One of the last surviving GPs to witness the creation of the NHS has died just days after his 99th birthday.
Widely respected Dr Michael Whiting had a 43-year career and treated victims of the blitz and prisoners of war – even trying to save one Russian soldier from the KGB.
Dr Whiting set up his own GP practice in North Cave and South Cave in East Yorks., in 1947.
This was just a year before Nye Bevan, minister of health in the post-war Labour government, steered through the creation of the National Health Service telling the country: “The NHS will last as long as there are folk left with the faith to fight for it.”
A father-of-nine, Dr Whitling retired at 67 and devoted his retirement to his third wife, Rita, and to bringing up the youngest of his children.
His daughter Lucy described just how proud his family was of him.
She said: “He thought the NHS was the best thing ever because people didn’t have to think about finding the money to survive.
“One woman told me he turned up at her house in the middle of the night with his jacket buttoned up over his pyjamas because she needed his help.”
A founding member and Fellow of the Royal College of GPs, Dr Whiting’s family said he was immensely proud to be part of the NHS which was free to all at the point of delivery.
In 2008, Dr Whiting spoke at a special service attended by then Health Secretary Alan Johnson and the former Bishop of Hull Richard Frith at Beverley Minister to mark the 60th anniversary of the NHS.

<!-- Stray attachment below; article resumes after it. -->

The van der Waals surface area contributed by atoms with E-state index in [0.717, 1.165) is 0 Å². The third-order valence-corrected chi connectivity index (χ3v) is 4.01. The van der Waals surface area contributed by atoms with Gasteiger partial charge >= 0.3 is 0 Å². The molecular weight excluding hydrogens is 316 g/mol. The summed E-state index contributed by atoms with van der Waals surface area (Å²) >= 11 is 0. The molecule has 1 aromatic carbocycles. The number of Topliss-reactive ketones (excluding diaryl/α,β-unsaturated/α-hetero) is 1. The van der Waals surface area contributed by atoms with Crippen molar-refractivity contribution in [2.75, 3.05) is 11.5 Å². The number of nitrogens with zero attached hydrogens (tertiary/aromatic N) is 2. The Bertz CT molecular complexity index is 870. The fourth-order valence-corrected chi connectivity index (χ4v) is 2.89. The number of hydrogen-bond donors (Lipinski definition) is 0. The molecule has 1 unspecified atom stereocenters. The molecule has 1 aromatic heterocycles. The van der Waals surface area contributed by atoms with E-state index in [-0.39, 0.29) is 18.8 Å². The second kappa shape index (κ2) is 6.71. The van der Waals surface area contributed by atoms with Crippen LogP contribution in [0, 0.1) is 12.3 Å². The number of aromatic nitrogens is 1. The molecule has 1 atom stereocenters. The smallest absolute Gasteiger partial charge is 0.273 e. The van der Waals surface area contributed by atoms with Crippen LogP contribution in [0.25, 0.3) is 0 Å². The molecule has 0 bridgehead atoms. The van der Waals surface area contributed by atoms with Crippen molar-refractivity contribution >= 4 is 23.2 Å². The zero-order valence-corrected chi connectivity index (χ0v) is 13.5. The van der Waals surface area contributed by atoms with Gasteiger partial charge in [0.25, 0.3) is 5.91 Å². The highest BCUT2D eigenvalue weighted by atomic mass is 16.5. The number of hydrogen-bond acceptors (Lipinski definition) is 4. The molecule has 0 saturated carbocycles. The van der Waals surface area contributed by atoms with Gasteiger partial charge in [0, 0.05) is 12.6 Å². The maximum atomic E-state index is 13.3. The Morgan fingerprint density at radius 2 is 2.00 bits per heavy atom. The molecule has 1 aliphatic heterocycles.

He told the congregation: “Patients no longer had to think about how much it would cost them to go to the doctor or call him out and the doctor did not have to worry whether the patient could afford it.
“Home consultations became more accessible to everyone, not just those who could afford it.”
During the war, Dr Whiting worked at Beverley Westwood Hospital, East Yorks., caring for victims of the Blitz and Prisoners of War.
As the war came to an end, Dr Whiting befriended one Russian prisoner and tried to save him from the KGB when they arrived in East Yorkshire to take soldiers back to Russia where they were shot to prevent them telling anyone about life in the west.
Lucy described how her father and other medics took the Russian into theatre for an operation he didn’t need in order to save him when the KGB arrived.
However, despite their best efforts, the KGB later returned and, much to the distress of Dr Whiting and his colleagues, took the Russian soldier away.
Forever known in his village at Dr Whiting, he was often seen cycling around the area or tending to his garden.
However, tragically his health deteriorated in the last two years and he died with his family by his side.
Lucy said: “It’s just beginning to sink in now that he’s gone. We are so proud of him and all he achieved.
“He was a good man and led a good life.”